Billy was late for the meet, but thanks to the wonders of the mobile phone we were able to tell him where we were. Back on the road, he decided to shoot off ahead. Not a great idea as he was the only one who knew the way. So we got lost, and took about a half-hour getting back on track.

I'd hoped to be fishing by 9a.m. but in the event it was nearer 11a.m. before my float sailed out. It was nice to be back on the Avon, but this stretch has always been fairly difficult, and today was to be no exception. Apparently it had hardly produced a fish that week, and that despite the regular presence of a local expert named Fred the Bread. I wasn't too bothered. I was there as much to re-acquaint myself with the river as to catch fish. I decided that one half-decent roach would make my day. When asked what size that should be, I replied "Around 1.12".

We tried various swims, which looked like they should hold fish, but either didn't, or the fish weren't hungry. I wandered off to the top of the river with my float rod and after trying a few swims had my first bite of the day. The fish felt quite big - a chub maybe. But then I saw the red fins. It looked very big, around two pounds I thought. But it must have been the water playing tricks on me - it went 1.10.5. I was not at all disappointed in that though, a nice roach, and I think my first Avon roach since the early seventies. It was unfortunately my last on that day, but I hope there will be more to come. As always in winter, the day went too quickly - there is so much water to cover here. I fished here and there, landing just one dace of eight or nine ounces, again on the float. I had planned to fish the swim where I caught the dace with the quiver-tip at dusk, but there was so much weed coming down it made it impossible to keep the bait out. A bit strange that I thought. After all the floods we have had I thought the weed would be gone by now.


We met up in the car park just after dark. Geoff had already gone having caught two small roach and a small chub. Billy caught a chub covered in spots, and Stuart had a jack on one of Geoff's roach. Not a great bag, but certainly not a wasted day. It has renewed my enthusiasm for this river, and I will definitely be spending more time there from now on. It has the potential to produce very big roach indeed. Five years ago, a friend caught one of three pounds seven ounces! It is hard, but no harder than the Oxford river. The difference is that on the Oxford river possibly the best you can hope for is a roach of just over two pounds. Here there be monsters!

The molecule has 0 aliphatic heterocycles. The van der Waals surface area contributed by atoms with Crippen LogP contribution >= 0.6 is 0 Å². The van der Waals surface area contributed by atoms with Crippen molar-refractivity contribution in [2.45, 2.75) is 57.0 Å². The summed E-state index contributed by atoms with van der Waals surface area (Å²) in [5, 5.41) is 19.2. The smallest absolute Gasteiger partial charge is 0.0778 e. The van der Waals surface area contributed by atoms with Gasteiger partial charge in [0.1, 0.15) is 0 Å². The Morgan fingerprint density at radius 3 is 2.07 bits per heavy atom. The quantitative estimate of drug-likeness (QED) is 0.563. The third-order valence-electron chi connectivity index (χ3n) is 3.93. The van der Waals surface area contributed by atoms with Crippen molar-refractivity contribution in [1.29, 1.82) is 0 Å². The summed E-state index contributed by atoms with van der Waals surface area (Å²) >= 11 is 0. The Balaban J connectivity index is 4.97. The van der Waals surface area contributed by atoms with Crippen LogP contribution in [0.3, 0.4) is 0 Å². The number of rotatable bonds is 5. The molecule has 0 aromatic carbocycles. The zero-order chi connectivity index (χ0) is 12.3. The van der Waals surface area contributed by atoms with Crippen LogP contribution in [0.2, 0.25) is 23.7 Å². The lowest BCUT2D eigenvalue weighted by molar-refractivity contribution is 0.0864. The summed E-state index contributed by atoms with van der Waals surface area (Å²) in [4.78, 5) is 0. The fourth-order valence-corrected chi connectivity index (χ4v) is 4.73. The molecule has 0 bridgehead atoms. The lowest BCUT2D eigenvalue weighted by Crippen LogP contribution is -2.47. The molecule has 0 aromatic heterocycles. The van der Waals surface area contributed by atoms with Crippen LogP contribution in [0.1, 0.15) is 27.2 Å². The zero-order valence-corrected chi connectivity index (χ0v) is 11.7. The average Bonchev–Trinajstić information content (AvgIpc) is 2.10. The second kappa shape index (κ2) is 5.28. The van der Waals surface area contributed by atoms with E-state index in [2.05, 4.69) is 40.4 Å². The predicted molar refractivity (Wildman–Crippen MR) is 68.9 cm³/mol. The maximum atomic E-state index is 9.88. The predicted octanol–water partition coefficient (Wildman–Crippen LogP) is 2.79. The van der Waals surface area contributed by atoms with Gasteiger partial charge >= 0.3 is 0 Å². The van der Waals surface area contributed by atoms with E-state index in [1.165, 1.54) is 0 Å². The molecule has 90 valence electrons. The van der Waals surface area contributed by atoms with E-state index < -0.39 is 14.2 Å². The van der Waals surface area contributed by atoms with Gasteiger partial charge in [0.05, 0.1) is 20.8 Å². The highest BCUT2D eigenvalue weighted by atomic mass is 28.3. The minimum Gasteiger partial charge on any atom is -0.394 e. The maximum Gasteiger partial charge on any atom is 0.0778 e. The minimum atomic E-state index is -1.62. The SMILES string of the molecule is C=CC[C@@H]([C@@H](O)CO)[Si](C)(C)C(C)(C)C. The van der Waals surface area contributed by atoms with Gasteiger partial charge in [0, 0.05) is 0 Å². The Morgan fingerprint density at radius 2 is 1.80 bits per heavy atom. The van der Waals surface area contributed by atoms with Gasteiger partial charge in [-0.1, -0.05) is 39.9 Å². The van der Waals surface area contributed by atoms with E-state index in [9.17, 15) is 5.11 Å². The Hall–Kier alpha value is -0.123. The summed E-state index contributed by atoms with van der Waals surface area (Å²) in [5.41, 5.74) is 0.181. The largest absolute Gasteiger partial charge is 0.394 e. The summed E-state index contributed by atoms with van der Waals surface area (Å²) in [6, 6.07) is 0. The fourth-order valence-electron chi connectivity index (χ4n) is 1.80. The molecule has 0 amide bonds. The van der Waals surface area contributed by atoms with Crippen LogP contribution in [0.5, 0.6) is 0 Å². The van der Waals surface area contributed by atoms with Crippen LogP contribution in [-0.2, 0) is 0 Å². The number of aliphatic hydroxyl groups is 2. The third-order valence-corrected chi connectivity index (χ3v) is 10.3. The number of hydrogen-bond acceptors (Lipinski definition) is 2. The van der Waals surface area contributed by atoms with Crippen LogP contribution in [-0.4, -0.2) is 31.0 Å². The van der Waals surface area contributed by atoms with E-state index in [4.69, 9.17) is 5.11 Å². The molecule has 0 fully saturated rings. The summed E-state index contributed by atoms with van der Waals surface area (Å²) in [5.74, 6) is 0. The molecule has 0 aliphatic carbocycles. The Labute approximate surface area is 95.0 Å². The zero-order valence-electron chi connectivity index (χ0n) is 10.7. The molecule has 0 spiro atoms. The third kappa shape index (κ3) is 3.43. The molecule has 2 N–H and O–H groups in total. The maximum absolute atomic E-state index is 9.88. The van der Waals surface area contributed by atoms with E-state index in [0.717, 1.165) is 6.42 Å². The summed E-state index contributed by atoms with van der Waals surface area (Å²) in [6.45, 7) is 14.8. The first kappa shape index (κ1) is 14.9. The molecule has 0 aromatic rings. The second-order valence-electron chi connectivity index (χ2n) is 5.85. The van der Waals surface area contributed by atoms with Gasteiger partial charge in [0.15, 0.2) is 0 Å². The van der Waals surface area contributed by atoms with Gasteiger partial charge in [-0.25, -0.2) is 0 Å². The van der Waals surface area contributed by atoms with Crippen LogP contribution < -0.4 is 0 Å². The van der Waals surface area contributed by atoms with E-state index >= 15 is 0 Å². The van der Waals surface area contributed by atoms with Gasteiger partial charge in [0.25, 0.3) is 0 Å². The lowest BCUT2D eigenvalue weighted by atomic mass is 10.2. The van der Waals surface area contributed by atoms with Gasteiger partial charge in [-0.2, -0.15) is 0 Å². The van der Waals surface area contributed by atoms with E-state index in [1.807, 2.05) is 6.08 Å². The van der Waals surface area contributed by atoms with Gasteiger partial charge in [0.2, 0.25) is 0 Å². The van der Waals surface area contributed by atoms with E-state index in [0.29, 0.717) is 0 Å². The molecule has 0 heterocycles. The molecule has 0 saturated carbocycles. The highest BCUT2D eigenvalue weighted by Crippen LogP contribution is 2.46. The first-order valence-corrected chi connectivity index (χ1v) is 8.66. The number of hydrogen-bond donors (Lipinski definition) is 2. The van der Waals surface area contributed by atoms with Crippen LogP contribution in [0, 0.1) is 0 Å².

I returned to the Avon the following week. I might have guessed it would be one of those days when the shoulder strap on my bag broke as I climbed over the fishery gate, but it was a while before other things started to go wrong. The river was higher than it had been the previous week, which wasn't good, and in many places the banks were like a quagmire. I'm very much learning this stretch and to find boot marks and rod rest holes on the bank in the areas that I think should hold fish is comforting. I tried quiver-tipping in two swims that had a crease about five yards out, and slackish water near the bank. They should have held fish, but if they did, they weren't interested in my bread flake.

I dropped downstream and switched to the float, hooking a fish within a few casts. It didn't feel like a roach, the thuds on the rod top were too dull. It had to be a chub, but didn't feel that big. Despite that, it gave a good fight. It weighed about two-and-a-half pounds. I was puzzled by occasional sharp dips of the float, which looked like very fast bites. I didn't think it was the hook catching on the bottom as it didn't happen on every run through, and didn't always happen in the same place. If it was fish, I couldn't hook them. I felt a bit embarrassed and was glad no-one was watching. I even began to worry about advancing years slowing down my reactions. I only solved the riddle when I switched to the quiver-tip, and after a few trembles on the tip eventually foul-hooked a tiny minnow. So it had been minnows I was missing - that made me feel much better!

Again I moved downstream and settled into a swim reputed to have produced a three-pound roach within the past month or so. I put out one rod, quiver-tipped bread-flake fished with a small feeder. The first bite came quite quickly, caught me unawares, and I missed it. The second bite came as I was pouring a cup of tea from my flask. Missed again. The third time I was ready, struck a very roachy looking bite and retrieved my end tackle minus the hook.

Being unable to find a replacement for my beloved Gamakatsu 6318 eyed hooks I have, somewhat reluctantly, switched to spade ends. It seems all the best fine wire patterns are only made in spade ends these days. I have always had reservations about the actual spade cutting through fine lines, and yes I am aware the line should come from beneath the spade, and am careful to do that. Maybe the line did cut, I'll never know, but as I have a tiny shot positioned a couple of inches from the hook when I am fishing flake in a flow, I was able to tell the line had gone right at the knot.